Watching Inseparable made me think about screenwriting, about the possibility of trying my hand at it one day. There is a local film group who occasionally runs a screenwriting workshop. I wouldn’t mind learning the basics and seeing if it’s something worth pursuing.

Regardless of whether or not I try my hand at screenwriting, there is no denying Wilkinson and Knight inspire me in the craft of storytelling.

All I can hope for is to come up with great stories, tell them and maybe, inspire someone else the way those two screenwriters have inspired me.

Confessions of a fangirl

I am a fangirl.

There. I said it. There is no shame in being a fangirl. As long as the object of your obsession doesn’t issue a restraining order against you, it’s all good.

This became abundantly clear over the Christmas holidays when one of the specialty  channels ran a Doctor Who marathon leading up to the episode where Doctor Who (#11 —Matt Smith) regenerated into the new Doctor Who (#12 — Peter Capaldi, although I understand an argument has been made that Capaldi is actually #13, but we won’t go there). Can’t wait to see Capaldi in action as the new Doctor although I’m not sure when the new season will air here in Canada. So, looking forward to it.

It was David Tennant (the tenth Doctor Who) who drew me into watching the series. Serious eye candy if you happen to like his look. Watching him in Broadchurch just made my inner fangirl swoon and drool. Hmmm… swoon. You know, the funny thing is my friends will tell you they have never seen me swoon over anybody. Get pretty lusty — yes. Swoon — no.

I suppose one of the traits a fangirl exhibits is swooning. What the heck does a person look like when they’re swooning? I have to think about this.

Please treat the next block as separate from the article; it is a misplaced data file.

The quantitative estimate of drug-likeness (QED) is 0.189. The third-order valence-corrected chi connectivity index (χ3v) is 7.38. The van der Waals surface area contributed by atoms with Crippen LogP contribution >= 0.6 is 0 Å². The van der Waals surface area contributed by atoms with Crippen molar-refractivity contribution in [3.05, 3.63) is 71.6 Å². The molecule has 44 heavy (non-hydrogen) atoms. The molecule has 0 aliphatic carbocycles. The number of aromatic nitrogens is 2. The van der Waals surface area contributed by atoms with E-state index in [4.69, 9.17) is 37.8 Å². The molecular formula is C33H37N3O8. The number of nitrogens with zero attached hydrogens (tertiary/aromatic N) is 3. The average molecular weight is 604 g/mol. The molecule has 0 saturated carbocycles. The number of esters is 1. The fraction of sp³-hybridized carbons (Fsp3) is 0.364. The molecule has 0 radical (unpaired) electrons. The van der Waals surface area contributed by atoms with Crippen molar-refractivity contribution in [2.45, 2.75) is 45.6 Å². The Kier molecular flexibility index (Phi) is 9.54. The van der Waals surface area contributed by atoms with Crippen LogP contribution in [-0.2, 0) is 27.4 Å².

OK, I don’t swoon. I get lusty and excited but it’s a good kind of lusty and excited. Anyway, let me wipe the drool off with my shirt sleeve before I continue.

Like any fangirl, I’ve become intensely interested in the object of my obsession. For me, it’s more like objects, not object. The intense interest is apparent if you examine my browser history, Netflix list or my most recent book acquisitions. You’ll find, aside from googling David Tennant, I’ve been googling BBC’s Sherlock and its leading men, Benedict Cumberbatch and Martin Freeman. I guess I have a thing for men with accents. Hmmm, let me amend that. I have a thing for crazy-sexy-brilliant men who happen to have accents. But I think most women would admit to having that affliction, if that’s what you want to call it. Seriously, Jeremy Irons could read to me, an article on quantum physics, as a bedtime story and I’d be a happy girl. Actually, I’d be happier if he’d whisper the article into my ear.

I refer to all this googling as research since it seems I can be a bit late to the party, so to speak, when it comes discovering and following a show or a series, especially when it originates from the other side of the Atlantic pond.